With both reason and precedent to show that the Congress meant what it said in the Remedial Act, which obviously is to be construed liberally, the first basis of respondent's motion appears incorrect.
Respondent's second ground for summary judgment is the contention that libellant's receipt of compensation under the Longshoremen's and Harbor Workers' Compensation Act, with a closeout settlement, after conference with a Claims Examiner, bars him from proceeding against respondent, the alleged third party tort-feasor.
In the next place, libellant here, the injured party, was normally the one in whom was vested the right of action. That right of action remained vested in him until he was divested of same by his own act, or by operation of law. Clearly he did not assign this right of action to another. And it has already been held by our highest court that the mere acceptance of compensation under the Longshoremen's Act does not suffice in and of itself to debar the employee of the right to sue the third party tort-feasor. 'Surely the Act was never intended and has never been held to provide that after acceptance of compensation, and until an award, neither employer not employee could sue the third party tortfeasor.' American Stevedores v. Porello, 1947, 330 U.S. 446, 455, 67 S. Ct. 847, 852, 91 L. Ed. 1011. This is simply another way of saying that the original right of the employee to sue the third party tortfeasor remains vested in the employee, after acceptance of compensation and until award. See to the same effect Brusich v. Grace Line, D.C.S.D.N.Y. 1944, 56 F.Supp. 48. Indeed, it has been held that even an 'award' made by a Claims Examiner, rather than a Deputy Commissioner, does not suffice to assign the above right to sue the employer. Sessa v. Weeks Stevedoring Co., D.C.S. D.N.Y.1943, 56 F.Supp. 50. Nor is Toomey v. Waterman S.S. Corp., 2 Cir., 1941, 123 F.2d 718, to the contrary. Here it was held that action, not by a Claims Examiner, but by a Deputy Commissioner, was equivalent to an award. But no Deputy Commissioner participated in the settlement in the case at bar. The cases cited by respondent to the contrary all were decided before Porello, and before the statute was amended. Hence, they become academic. Therefore, under the old act, which did not mention an award, it is settled law that, in the absence of an award or its equivalent, by a Deputy Commissioner, not a Claims Examiner, mere acceptance of compensation does not suffice to divest the employee of his right to proceed against a third party tortfeasor. The Brusich case also holds that the lack of filing a formal election under section 933(a) does not suffice to bar the employee's right so to sue. Indeed, since, as seen above 'the statute had no purpose or effect to alter the stevedore's rights as against any but his employer alone' (328 U.S. 85, 66 S. Ct. 881) it would not seem that another than the employer, such as the third party tortfeasor respondent here, could object to the employee's failure to take such formal election action at an early date.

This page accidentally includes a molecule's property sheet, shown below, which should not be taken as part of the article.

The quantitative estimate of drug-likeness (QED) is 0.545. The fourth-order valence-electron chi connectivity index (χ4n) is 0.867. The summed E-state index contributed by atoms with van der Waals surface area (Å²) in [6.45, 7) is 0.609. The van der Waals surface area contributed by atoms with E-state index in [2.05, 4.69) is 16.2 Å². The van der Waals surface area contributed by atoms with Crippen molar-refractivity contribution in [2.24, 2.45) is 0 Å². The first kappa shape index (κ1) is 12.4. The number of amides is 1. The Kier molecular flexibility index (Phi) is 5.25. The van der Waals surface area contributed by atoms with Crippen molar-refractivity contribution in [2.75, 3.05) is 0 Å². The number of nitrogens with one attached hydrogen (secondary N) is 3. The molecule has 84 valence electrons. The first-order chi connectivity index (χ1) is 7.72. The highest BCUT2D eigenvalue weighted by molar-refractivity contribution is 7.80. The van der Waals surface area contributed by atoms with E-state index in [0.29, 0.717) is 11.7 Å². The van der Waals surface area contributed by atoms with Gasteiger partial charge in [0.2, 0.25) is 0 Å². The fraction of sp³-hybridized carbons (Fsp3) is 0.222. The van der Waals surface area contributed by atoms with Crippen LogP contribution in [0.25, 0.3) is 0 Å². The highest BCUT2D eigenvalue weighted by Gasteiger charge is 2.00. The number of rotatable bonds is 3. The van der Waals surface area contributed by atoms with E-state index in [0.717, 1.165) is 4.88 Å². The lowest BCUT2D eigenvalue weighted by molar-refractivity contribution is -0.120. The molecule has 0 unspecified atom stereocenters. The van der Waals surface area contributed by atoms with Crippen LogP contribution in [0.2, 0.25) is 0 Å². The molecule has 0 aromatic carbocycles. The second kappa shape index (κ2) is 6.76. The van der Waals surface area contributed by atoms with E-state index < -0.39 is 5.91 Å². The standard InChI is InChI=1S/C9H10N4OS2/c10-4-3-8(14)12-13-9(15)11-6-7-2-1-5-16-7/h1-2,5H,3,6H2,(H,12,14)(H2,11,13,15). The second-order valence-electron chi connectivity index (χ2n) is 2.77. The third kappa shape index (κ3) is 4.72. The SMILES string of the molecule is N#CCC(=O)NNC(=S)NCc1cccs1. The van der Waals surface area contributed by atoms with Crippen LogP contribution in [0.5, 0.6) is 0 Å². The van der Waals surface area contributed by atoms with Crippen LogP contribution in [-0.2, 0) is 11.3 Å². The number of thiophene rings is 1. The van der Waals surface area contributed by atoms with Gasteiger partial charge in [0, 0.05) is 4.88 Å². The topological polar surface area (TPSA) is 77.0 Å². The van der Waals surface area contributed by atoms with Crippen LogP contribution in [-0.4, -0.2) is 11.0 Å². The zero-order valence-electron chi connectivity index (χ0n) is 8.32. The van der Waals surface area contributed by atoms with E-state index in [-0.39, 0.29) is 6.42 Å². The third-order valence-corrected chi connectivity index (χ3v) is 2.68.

A fortiori, then, when the amendment to Section 933, applicable to the case at bar, expressly provided that 'Acceptance of such compensation under an award in a compensation order filed by the deputy commissioner shall operate as an assignment to the employer of all right of the person entitled to compensation to recover damages against such third person', the Congress made clear beyond doubt its intent that until such conditions occurred, there was no such divesting of the employee's right to sue. In other words, in order to divest libellant of his right to sue respondent here under the Longshoremen's Act, not only must there be acceptance ...